Jan 13, 2017
Ready for the Next Level
Tim Crowley

In the past four years, the athletic programs at Montverde (Fla.) Academy have won eight national championships — four in boys’ soccer, three in boys’ basketball, and one in girls’ soccer. During that time, we’ve also had 170 athletes commit to continue their careers in college.

With so many MVA athletes moving on to the next level after they leave our campus, I’ve had to learn how to prepare them to take this step. I’ve met with many top collegiate strength and conditioning coaches to find out what they want from high school athletes. Unanimously, they said the two most important characteristics for incoming athletes to have were good weightroom skills and being injury-free.

This insight has shaped the way I use MVA’s strength and conditioning program to prepare our athletes for college. First, we focus on increasing their mobility and movement efficiency so they arrive at their next destination injury-free. Then, we implement consistent, progressive training that emphasizes proper lifting mechanics and strength development. Finally, we develop sound nutritional and recovery habits to put our athletes one step ahead of their peers.

Here’s a look at the first step, preventing injuries:

Too many young athletes suffer career-ending injuries before they even get to college. We prevent this with MVA athletes by targeting problem areas that could leave them vulnerable to injury.

For example, young athletes often lack ankle, hip, thoracic spine, and shoulder mobility. This can lead to poor movement skills, movement compensations, and overuse injuries. We target this issue with exercises that are incorporated into every training session, either during the warm-up or paired with a strength exercise.

In addition, many teen athletes lack the eccentric strength and control necessary for proper stopping, cutting, turning, and landing, which is a main factor in many knee injuries. Strengthening this quality in high school athletes keeps these injuries at bay once they go to college.

To address issues with mobility and eccentric strength and control, we include the following exercises into every training session. Doing so has dramatically reduced our athletes’ incidence and severity of injuries.

• Soft-tissue work: We begin and end all workouts with foam rolling to increase blood flow in muscles and release tight, restricted areas. To target the glutes and calves, we use tennis balls and softballs, and we use golf balls for the plantar fascia.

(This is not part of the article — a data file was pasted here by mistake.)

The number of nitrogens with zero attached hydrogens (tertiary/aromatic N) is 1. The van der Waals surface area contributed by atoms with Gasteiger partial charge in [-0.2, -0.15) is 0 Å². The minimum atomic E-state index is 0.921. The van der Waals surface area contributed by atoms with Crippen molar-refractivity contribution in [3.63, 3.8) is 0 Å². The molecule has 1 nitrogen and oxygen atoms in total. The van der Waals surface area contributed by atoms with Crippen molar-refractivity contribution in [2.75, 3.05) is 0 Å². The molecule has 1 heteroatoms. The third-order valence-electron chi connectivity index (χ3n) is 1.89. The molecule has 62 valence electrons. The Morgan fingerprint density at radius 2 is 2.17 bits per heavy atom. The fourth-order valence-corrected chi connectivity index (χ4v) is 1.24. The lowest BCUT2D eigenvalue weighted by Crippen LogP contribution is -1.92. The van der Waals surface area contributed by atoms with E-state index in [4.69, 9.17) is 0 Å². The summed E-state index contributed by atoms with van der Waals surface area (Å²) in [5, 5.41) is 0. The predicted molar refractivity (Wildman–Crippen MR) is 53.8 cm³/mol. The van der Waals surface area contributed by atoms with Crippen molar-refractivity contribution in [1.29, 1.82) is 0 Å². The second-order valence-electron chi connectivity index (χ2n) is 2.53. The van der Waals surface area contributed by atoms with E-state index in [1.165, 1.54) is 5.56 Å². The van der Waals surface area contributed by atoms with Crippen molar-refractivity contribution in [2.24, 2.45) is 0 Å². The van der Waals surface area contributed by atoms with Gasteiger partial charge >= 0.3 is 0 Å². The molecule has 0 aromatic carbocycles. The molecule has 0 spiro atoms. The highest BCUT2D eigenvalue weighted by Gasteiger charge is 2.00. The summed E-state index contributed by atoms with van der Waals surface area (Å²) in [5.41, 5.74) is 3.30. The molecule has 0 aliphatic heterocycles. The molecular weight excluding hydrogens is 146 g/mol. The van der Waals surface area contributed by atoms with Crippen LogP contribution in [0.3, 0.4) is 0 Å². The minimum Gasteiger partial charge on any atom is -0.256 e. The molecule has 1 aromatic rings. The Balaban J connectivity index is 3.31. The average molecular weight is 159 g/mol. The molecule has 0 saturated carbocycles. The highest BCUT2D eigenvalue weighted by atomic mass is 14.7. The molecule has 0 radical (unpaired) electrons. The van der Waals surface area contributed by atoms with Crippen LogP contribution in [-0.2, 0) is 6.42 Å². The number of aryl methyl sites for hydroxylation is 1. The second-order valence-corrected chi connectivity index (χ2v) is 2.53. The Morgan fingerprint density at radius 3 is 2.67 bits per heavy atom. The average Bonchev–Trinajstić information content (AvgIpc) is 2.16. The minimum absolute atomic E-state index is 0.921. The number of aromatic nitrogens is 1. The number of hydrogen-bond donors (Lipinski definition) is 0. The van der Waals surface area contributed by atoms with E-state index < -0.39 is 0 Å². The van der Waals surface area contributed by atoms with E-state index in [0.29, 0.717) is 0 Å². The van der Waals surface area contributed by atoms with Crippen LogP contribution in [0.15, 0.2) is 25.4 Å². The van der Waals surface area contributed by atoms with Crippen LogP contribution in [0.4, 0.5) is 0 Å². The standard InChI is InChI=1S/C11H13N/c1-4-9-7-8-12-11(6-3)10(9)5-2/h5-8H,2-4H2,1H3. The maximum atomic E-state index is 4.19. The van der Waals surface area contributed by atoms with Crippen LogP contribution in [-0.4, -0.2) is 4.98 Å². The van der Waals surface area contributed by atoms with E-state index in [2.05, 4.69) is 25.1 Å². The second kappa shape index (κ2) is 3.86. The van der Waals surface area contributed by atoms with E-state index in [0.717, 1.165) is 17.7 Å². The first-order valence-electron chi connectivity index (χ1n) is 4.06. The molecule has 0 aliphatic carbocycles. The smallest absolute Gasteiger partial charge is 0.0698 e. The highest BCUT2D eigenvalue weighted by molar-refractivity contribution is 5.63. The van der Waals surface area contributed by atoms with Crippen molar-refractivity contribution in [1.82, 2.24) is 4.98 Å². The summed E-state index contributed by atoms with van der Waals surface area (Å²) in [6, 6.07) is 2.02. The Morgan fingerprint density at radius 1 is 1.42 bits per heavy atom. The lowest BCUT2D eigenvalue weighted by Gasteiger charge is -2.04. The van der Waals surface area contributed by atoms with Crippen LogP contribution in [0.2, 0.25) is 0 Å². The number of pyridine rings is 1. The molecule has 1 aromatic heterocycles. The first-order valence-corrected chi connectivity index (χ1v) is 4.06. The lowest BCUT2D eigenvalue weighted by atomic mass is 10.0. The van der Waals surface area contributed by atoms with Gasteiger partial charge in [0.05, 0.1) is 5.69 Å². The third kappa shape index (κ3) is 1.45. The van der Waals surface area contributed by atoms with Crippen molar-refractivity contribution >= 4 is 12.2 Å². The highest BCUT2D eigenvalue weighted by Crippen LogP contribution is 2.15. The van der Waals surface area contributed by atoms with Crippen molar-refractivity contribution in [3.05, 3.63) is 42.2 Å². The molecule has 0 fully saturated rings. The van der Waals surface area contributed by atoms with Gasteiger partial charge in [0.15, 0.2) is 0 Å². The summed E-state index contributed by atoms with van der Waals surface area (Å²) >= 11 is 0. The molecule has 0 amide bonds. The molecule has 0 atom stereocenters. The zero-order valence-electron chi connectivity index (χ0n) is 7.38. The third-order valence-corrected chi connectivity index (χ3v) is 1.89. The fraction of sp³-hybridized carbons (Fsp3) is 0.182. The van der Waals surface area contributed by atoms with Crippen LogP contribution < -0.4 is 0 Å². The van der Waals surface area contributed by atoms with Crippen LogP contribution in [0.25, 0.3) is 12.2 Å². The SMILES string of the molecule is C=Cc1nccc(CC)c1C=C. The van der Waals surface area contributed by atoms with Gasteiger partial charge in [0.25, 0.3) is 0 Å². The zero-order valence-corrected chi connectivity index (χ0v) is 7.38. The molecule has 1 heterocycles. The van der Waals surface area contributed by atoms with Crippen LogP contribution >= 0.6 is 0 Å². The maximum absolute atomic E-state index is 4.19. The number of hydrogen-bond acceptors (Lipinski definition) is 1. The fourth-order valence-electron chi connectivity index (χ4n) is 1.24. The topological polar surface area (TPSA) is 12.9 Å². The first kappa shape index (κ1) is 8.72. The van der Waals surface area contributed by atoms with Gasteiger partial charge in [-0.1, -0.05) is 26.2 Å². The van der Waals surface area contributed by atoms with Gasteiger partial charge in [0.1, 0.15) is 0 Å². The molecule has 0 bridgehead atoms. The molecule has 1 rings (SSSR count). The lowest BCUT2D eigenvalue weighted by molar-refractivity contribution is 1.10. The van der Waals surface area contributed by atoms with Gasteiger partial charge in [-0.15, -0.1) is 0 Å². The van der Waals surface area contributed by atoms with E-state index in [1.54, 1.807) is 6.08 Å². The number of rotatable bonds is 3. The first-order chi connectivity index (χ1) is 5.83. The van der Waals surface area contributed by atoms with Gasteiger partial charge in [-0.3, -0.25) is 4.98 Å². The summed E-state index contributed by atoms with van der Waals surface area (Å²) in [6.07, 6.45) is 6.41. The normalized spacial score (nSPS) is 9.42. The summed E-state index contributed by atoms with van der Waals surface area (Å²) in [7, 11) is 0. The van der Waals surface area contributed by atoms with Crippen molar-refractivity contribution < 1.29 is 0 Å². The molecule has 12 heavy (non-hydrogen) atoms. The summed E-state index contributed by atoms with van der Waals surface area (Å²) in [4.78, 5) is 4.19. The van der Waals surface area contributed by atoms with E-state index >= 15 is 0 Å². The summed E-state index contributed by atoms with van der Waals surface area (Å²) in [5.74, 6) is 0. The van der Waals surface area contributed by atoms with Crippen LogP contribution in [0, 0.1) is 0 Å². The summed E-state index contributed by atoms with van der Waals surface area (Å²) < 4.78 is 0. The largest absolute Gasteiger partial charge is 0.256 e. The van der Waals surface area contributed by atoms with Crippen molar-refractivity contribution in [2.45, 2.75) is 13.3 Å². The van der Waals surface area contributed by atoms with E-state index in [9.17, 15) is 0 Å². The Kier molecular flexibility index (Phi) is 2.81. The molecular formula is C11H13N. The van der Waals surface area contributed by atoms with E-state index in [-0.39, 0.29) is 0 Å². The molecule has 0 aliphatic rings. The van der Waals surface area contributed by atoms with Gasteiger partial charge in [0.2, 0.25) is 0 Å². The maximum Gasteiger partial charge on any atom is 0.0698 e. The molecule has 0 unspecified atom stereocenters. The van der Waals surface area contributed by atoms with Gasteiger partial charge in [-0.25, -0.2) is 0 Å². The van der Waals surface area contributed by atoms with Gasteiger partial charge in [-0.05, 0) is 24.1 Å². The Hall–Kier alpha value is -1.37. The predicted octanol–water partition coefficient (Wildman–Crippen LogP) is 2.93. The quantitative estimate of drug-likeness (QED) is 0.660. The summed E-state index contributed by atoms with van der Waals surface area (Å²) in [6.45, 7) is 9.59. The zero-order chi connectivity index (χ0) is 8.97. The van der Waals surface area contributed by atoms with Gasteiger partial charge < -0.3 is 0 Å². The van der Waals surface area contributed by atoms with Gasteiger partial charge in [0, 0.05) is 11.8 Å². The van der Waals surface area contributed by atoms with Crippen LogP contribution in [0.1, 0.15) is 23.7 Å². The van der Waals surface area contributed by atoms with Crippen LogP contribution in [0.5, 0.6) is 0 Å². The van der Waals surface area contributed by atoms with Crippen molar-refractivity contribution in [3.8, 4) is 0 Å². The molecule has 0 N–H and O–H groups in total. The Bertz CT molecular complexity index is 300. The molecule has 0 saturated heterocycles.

• Ankle mobility: A lack of ankle mobility can lead to patellar tendonitis, plantar fasciitis, and Achilles tendon injuries. To combat this, we include ankle mobility drills in our daily warm-ups. Our standard exercise is similar to a calf stretch — athletes dorsiflex their ankles while keeping their heels on the floor. However, the goal is to increase range of motion at the joint rather than the muscle. This is done by flexing the knee slightly, which takes the tension off of the gastrocnemius. Athletes do one set of 10 on each leg, and reps are done at a rate of one per second.

• Mini band walks: Strengthening the external rotators of the hips and glute medius with band walks reduces the frequency of ankle sprains and increases athletes’ eccentric strength. Our athletes use the bands to walk 10 yards forward, backward, and laterally. Over time, we progress the level of resistance in the bands and extend the distance to 15 yards.

• Mini hurdles: We do hurdle drills after our warm-up and before lifting. These exercises emphasize proper landing skills, which require ankle mobility, hip mobility, eccentric control, and stability. Hurdles also train athletes to decelerate and absorb force in a lateral direction, preventing injuries that come from sudden stops and starts. Some of the movements we use with the hurdles include single-leg linear and lateral hop and stick, as well as two-footed linear and lateral jumps and landings. During workouts, athletes clear four six-inch hurdles at a time and do two sets of each movement. As they advance, we progress to four sets.

Tim Crowley, CSCS, PES, is the Head Strength and Conditioning Coach at Montverde (Fla.) Academy. He holds elite coaching licenses with USA Cycling and USA Triathlon, and he has been named Development Coach of the Year and Elite Coach of the Year by the latter organization. He is also the owner of TC2 Coaching, LLC.

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